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Book Review: Confession of a Buddhist Atheist, Stephen Batchelor

I was very excited to finally get around to reading this book. I have listened to many Batchelor talks over the last two years and his “Buddhism without Beliefs” was the second book I ever read on Buddhism. I was very lucky to have been introduced to Stephen Batchelor’s agnostic understanding of Buddhism so early on my path. The first book I read was by a Tibetan Buddhist Lama and I have always found some of the rituals and beliefs of the Tibetan tradition to be a bit off putting. Additionally, my introduction to Buddhism came directly from my rejection of anything remotely religious and I wasn’t looking to replace one supernatural tradition with another. Batchelor’s deep commitment to the teachings of the Buddha and an agnostic approach to Karma, Rebirth and Divinity is a refreshing example of the Middle Way that I find admirable, philosophically sound and fundamentally reasonable.

The book is less of a spiritual autobiography than I was anticipating. The details of his life are sketched out briefly in the first quarter of the book and they provide some illumination on his spiritual evolution. A disenfranchised English teen who drops out of school, travels across Europe, into Turkey and through Iran, Batchelor eventually ends up in India becoming a Tibetan Monk. After 7 years he decides to explore Zen, moves to South Korea on what appears mostly to be a whim, meets his wife, practices rigorously for 3 years and then returns to England where he engages in writing and teaching.

Batchelor’s story is an intimate account of a spiritual seeker who deals openly and honestly with the taboo religious subject of doubt. As he struggled with the authority structure and reliance on rebirth as the philosophical under pinning of Tibetan Buddhism, Batchelor’s commitment to and gratitude for the path Buddhism had laid out for him shows through as he makes the painful decision to leave his monastic order. His three year stint in a South Korean monastery seemed oddly disconnected. Clearly wounded from his decision to leave the Tibetan tradition, he doesn’t seem able to fully immerse himself in the Zen tradition.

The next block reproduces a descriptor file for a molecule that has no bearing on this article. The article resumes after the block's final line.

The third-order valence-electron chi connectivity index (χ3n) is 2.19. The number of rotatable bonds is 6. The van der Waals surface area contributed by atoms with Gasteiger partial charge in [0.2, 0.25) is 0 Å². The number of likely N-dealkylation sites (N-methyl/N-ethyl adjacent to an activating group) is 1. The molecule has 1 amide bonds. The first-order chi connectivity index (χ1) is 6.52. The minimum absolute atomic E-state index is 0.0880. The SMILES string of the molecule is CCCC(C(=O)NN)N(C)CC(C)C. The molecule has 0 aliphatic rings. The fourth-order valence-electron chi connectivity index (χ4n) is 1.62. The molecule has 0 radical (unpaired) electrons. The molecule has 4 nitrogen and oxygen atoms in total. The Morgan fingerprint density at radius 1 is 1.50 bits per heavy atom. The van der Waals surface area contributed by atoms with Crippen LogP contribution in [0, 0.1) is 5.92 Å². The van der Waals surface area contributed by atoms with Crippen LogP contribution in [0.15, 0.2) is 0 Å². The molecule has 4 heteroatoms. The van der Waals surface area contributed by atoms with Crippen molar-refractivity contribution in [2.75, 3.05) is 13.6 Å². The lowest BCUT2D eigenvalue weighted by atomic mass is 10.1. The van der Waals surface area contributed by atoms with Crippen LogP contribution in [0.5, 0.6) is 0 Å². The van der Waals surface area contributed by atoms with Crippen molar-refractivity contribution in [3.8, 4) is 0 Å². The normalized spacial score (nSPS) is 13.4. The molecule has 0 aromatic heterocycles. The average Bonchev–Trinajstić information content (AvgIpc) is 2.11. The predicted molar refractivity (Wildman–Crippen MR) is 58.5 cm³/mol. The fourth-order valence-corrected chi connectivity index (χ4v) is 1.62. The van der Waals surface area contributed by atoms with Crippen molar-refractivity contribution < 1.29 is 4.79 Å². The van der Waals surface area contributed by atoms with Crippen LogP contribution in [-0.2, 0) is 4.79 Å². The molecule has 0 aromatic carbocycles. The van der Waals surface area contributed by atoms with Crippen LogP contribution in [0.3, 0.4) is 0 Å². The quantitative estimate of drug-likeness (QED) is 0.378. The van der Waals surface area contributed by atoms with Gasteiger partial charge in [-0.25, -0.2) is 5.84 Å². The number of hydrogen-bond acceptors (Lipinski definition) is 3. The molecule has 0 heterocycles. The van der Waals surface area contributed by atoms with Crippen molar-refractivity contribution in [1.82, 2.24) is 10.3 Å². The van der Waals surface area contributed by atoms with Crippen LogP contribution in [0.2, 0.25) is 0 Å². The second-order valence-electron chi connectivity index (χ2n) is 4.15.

His story ends abruptly and he launches into a detailed reexamination of the life of the historic Buddha. Batchelor paints the picture of a spiritual leader who is in constant struggle with an ambitious family, warring kings and competing religious/philosophical movements of the time. Most interesting aside from this new take on Siddartha’s life is Stephen Batchelor’s self aware approach. Conscious of his attempt to find a more agnostic, revolutionary figure, Batchelor utilizes his language skills to focus on different Pali Canon texts than traditionally sited. While striving for constant transparency in his personal motives, Batchelor is successful in creating a credible, alternative life story for the Buddha.  I am enamored with the image of a counter-cultural Buddha who was aiming for the formation of a new, enlightened civilization.

I highly recommend this book for any serious student of Buddhism. Batchelor’s intellect is rivaled by few, his story telling is enthralling and this tome is a refreshing read for reasonable, atheist Buddhists who are deeply committed to the teachings of the Buddha.

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